CARTER COUNTY, Tenn. (WJHL) — A coach honored as a legend in Carter County has died.

Former Happy Valley High School coach and player, Chuck Babb, told News Channel 11 Monday that Charlie Bayless died early Monday morning.

“He was a fireball. He was a bundle of energy but he was also just a quality man… learned a lot about life and he was always there for his boys,” Babb said of Bayless. “He was comfortable with who he was. He had his own system… way of doing things and he really didn’t put on any shows for anybody. He just was just who he was… you learn from that to figure out who you are and be true to yourself.”

Bayless coached Happy Valley High School’s basketball team to 964 wins during his time as head coach. He also led them to nine state tournament appearances and won Happy Valley a state championship.

“He was certainly a strong disciplinarian coach and one that wasn’t a whole lot of fun to play for him but you respected that afterward… after you graduated and left,” said Marty Street who played on the championship team. “He expected a lot of you… he expected a lot of you as a player and he expected a lot of you as a person and I think certainly had a big influence on people’s lives throughout the years.”

Street went on to become a coach himself, often finding himself across the court from Bayless.

“He was very difficult to prepare for. He played in such a unique style and was so prepared,” said Street. “His teams were so fundamental and very very good defensive teams.”

Bayless coached at Happy Valley for 59 years.

“When you talk about Happy Valley, the first thing that comes to most people’s minds is coach Bayless and his family because they have been a part of everything,” said Happy Valley HS principal Doug Mitchell. “They attend all the football games. His daughters were the cheerleading sponsors for 30 plus years. His wife was already here. Coach Bayless and his family are ingrained in both happy valley high school and the happy valley community.”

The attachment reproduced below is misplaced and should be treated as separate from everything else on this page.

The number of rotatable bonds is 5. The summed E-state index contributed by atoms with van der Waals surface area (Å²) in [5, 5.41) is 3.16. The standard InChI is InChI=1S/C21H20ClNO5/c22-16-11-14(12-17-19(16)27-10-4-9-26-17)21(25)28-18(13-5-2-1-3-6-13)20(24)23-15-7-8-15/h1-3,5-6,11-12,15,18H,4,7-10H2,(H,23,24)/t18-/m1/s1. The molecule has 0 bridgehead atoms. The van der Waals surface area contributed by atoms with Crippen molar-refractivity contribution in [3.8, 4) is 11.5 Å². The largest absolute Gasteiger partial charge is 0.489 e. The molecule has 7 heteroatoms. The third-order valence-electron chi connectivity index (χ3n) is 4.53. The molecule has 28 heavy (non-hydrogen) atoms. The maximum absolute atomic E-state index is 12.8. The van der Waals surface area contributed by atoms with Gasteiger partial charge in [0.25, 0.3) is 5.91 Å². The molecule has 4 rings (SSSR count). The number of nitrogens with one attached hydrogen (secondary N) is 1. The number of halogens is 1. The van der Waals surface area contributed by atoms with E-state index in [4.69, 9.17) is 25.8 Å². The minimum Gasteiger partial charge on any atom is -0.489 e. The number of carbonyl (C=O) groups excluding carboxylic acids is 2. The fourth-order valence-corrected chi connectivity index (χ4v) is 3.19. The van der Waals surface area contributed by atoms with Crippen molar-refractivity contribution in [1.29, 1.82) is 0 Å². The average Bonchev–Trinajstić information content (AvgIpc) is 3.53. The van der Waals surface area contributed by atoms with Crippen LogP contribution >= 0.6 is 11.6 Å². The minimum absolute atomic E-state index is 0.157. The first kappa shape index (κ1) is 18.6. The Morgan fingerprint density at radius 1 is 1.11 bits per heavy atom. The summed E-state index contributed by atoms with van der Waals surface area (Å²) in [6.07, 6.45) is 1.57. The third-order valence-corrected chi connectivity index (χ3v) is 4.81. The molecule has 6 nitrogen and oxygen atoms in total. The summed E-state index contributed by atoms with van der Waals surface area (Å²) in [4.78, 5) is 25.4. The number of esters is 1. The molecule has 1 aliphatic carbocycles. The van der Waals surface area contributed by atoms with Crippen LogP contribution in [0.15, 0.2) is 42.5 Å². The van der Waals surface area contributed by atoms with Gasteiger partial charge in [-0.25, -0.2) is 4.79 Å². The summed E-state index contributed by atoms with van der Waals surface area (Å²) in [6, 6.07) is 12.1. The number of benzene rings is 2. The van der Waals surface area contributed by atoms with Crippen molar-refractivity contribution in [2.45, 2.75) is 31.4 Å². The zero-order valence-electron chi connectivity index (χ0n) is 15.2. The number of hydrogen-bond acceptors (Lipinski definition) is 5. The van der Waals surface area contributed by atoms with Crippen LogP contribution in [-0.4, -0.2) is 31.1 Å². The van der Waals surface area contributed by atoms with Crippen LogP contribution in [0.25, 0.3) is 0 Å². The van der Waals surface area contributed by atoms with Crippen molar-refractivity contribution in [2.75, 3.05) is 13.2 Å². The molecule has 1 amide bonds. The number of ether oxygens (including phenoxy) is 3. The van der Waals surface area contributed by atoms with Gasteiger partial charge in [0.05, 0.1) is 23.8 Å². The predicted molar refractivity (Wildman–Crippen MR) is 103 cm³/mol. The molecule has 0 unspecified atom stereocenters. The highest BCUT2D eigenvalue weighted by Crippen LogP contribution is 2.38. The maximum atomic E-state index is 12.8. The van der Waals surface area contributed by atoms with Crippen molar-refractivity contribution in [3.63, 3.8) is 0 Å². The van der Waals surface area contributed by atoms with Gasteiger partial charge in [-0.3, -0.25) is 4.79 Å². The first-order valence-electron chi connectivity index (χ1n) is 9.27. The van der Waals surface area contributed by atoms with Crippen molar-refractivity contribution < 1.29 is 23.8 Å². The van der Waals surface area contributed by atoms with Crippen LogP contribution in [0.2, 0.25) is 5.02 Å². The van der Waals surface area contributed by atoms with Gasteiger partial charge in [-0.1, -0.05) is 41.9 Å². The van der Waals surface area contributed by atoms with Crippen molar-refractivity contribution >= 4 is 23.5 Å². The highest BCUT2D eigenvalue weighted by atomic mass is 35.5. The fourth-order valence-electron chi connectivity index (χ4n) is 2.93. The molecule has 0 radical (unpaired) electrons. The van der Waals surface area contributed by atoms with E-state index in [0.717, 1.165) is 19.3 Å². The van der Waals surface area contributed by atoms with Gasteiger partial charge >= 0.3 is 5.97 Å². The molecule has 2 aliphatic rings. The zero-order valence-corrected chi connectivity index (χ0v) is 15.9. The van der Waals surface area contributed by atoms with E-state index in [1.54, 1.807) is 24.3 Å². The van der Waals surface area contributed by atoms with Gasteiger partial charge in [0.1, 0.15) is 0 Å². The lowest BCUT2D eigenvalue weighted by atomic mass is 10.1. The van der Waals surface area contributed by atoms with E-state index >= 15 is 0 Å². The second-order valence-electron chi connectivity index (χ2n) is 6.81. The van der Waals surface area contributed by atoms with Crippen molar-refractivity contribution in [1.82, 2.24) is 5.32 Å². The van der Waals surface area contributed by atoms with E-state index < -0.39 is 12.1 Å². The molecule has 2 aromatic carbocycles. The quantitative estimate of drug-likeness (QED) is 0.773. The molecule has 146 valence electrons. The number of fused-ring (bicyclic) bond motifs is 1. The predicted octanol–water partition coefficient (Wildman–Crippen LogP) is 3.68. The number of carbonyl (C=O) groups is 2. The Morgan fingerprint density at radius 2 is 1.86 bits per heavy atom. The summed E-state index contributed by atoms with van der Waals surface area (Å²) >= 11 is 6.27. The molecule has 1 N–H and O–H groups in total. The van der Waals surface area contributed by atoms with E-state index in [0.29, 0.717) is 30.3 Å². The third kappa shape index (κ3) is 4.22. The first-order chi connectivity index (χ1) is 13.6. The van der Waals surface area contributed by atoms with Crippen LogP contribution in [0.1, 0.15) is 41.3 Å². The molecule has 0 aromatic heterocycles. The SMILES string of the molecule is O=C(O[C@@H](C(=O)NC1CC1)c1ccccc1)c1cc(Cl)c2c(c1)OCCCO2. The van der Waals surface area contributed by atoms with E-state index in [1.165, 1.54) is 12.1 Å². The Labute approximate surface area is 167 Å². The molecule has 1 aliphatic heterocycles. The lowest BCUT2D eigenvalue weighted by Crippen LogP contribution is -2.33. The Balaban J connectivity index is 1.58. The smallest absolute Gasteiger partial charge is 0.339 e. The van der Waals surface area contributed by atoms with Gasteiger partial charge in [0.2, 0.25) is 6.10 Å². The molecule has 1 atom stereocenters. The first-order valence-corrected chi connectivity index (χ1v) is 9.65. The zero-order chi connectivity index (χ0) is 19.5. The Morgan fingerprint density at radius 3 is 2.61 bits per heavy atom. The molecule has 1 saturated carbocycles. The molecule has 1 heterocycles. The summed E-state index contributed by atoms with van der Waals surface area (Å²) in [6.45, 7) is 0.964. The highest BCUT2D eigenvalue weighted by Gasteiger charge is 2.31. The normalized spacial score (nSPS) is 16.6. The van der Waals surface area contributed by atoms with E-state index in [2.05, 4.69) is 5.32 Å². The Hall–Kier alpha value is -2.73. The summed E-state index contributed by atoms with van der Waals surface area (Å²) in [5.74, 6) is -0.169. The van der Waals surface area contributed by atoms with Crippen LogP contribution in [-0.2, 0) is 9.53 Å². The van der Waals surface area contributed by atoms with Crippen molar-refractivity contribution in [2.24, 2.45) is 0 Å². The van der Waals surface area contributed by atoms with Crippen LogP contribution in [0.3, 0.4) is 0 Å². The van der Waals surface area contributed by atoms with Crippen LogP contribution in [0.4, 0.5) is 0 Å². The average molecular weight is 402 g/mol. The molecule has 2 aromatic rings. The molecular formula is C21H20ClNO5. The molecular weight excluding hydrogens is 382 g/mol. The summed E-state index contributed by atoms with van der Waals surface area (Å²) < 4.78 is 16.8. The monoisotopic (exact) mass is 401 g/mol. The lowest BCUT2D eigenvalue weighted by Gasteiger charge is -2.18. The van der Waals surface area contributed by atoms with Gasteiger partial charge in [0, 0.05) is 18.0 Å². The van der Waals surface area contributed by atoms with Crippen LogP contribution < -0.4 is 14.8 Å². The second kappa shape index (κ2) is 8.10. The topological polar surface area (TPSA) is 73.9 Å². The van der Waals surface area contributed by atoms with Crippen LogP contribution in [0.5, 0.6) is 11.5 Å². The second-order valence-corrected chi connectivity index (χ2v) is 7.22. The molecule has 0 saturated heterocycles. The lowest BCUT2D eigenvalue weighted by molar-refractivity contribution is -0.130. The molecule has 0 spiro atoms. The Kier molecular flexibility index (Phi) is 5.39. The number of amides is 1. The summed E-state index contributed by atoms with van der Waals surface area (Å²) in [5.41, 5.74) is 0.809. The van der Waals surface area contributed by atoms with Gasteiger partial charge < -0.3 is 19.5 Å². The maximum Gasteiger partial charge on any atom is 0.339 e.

In September 2021, Bayless and his wife, Jane, were honored by the Carter County Commission. Commissioners read a proclamation that honored Bayless. It was received by his four daughters.

“Charlie Bayless was a man’s man. He was a very loyal person, tougher than nails but loved helping people, especially young people,” said Greg Goulds who played for Bayless and has been married to his daughter, Karen, for 47 years.

“He taught me a lot about basketball but he taught me, more importantly, things about life and how important loyalty was to your team… he called them ‘my boys’ and your family and your team and other people. And you’d be better off serving others always in your life,” said Goulds.

He and his late wife also started the Charlie and Jane Bayless Scholarship.

“Tons of kids have been helped through that. I want to say it’s been going for right at 20 years,” Babb explained. “It’s paid for doctors and nurses, lawyers to go to school. So, he’s got a definite impacting legacy on that.”

Bayless was also a World War II veteran and the subject of the book, “100 Years as a Warrior,” by Charles Peters.